When it comes to the sheer number of supported services, Roku leads the pack by a mile. He offers thousands streaming «channels» (read: apps), although I admit that 80% of them are probably garbage. I’d say the rest of the boxes are pretty even in terms of available apps, although SHIELD will definitely take the crown for the games we’ll talk about below.

Which boxes are the easiest to use?

An Android TV home screen full of recommendations.

When it comes to ease of use, things get a little confusing because what’s easy for one person may not be easy for another — and it can also depend on how you watch TV.

What I can say is that most of these boxes are relatively simple and easy to use. For traditional boxes, I would say that Roku is the easiest to use: its interface is very simple, no frills (in a good way). Apple TV and Android TV are pretty basic, but will be most familiar to those already familiar with iOS and Android, respectively. Amazon’s fire boxes are perhaps my least favorite — I find them more intricate than the others.

The Chromecast is a strange beast as it doesn’t use a traditional interface. Some people may find this the easiest option of all, as all you have to do is launch the app on your phone and hit the Cast button to start watching. If you know how to get around with a smartphone, Chromecast will be very simple. But for those more accustomed to using a traditional TV remote and on-screen interface, Chromecast can be confusing and something like Roku would be a better choice.

What are the distinguishing features of each box?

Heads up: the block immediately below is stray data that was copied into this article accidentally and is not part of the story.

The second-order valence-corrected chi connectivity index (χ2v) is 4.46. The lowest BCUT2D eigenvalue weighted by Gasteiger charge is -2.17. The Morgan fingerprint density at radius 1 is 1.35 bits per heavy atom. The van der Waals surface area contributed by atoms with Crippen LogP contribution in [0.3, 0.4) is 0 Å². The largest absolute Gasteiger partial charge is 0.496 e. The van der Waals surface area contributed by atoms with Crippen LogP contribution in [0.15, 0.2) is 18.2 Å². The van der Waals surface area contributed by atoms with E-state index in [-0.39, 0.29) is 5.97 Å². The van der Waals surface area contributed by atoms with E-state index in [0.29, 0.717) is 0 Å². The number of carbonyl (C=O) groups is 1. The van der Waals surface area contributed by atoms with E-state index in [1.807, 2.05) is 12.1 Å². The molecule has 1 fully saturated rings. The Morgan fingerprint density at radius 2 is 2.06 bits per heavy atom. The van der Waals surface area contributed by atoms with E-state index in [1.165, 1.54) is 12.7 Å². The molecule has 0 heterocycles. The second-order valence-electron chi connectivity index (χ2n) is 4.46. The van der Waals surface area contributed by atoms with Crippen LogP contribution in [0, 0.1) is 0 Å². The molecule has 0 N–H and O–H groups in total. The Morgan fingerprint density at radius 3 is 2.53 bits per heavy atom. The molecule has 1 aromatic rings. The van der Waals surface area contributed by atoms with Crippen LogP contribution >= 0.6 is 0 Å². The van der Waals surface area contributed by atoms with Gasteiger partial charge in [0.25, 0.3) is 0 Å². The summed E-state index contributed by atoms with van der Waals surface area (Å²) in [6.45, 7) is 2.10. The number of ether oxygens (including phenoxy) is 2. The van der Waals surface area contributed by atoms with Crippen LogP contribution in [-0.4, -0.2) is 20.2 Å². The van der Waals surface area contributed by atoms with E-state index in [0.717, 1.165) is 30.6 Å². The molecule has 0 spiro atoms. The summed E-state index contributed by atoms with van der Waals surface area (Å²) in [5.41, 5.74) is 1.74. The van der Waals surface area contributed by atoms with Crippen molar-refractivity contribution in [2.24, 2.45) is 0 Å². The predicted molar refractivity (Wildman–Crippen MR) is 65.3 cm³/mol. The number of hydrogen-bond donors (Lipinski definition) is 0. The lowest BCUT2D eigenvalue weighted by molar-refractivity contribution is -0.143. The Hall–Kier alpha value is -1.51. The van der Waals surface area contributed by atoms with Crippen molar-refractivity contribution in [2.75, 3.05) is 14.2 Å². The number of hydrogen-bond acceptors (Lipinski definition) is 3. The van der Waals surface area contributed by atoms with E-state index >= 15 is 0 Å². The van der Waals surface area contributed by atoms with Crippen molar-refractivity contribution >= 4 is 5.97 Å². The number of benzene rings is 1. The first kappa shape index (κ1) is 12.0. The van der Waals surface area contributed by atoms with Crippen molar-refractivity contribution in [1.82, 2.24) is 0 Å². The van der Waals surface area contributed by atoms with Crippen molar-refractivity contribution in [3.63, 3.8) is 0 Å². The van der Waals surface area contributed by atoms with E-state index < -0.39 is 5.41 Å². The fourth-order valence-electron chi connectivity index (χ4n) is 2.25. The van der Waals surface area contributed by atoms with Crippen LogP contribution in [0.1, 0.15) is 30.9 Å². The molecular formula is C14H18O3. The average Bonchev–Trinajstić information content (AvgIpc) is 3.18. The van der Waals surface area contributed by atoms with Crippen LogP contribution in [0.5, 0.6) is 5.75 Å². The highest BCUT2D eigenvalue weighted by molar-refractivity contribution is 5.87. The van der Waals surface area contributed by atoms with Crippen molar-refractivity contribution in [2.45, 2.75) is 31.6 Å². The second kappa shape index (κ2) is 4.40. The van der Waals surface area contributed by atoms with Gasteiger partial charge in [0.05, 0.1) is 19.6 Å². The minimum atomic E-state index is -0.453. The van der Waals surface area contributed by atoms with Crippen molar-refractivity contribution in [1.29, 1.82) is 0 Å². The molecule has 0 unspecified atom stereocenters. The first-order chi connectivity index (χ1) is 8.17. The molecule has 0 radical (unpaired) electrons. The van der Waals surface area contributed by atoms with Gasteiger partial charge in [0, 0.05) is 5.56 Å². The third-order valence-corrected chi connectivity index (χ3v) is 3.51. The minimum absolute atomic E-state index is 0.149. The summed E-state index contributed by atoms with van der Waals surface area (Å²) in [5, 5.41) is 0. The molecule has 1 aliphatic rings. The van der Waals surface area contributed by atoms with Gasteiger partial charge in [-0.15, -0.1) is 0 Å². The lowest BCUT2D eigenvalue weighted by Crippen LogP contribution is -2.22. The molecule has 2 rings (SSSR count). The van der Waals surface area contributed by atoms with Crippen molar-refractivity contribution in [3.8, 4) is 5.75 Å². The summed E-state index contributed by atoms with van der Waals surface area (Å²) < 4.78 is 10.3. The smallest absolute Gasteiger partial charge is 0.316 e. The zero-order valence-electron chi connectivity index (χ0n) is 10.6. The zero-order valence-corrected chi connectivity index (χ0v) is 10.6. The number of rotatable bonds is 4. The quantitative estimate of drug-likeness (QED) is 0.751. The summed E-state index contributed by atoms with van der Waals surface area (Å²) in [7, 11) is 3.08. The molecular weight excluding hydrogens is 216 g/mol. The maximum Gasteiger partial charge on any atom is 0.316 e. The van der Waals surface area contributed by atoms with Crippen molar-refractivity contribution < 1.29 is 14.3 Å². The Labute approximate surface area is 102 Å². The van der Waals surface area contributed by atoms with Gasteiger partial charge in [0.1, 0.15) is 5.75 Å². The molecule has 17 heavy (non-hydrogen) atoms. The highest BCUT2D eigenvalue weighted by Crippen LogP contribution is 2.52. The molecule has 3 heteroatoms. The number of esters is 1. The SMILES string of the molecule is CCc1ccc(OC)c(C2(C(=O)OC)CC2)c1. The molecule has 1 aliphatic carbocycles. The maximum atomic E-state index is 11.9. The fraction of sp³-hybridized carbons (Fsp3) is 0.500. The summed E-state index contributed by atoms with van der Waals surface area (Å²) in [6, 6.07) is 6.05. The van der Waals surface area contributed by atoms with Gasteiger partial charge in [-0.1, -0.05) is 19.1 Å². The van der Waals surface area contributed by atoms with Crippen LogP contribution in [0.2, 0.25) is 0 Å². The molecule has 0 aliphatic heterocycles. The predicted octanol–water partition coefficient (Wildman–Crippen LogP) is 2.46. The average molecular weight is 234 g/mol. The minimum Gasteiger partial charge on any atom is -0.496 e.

In addition to the basic usability, each box has several exclusive features that make them more attractive. Which ones are important to you depends on what you’re going to do with your box. Here are the standout features of each:

How to compare form factors?

Form factor may or may not matter much to you, and that’s okay. Just a couple of years ago, most of these boxes were about the same size, and they were basically boring squares. Things have changed since then, at least a little.

After all, most of these boxes are pretty small, so the form factor isn’t that big of a deal. Even the big boxes are small enough to hide behind the TV.

Which boxes support video games?

RELATED: The best Android games exclusive to NVIDIA SHIELD

Games are not what you usually think of from your console, but they are becoming more and more common, and some manufacturers use them to distinguish their device from others. At this point, most boxes support some kind of game — in general, very casual at best — but others have made it more of a trademark.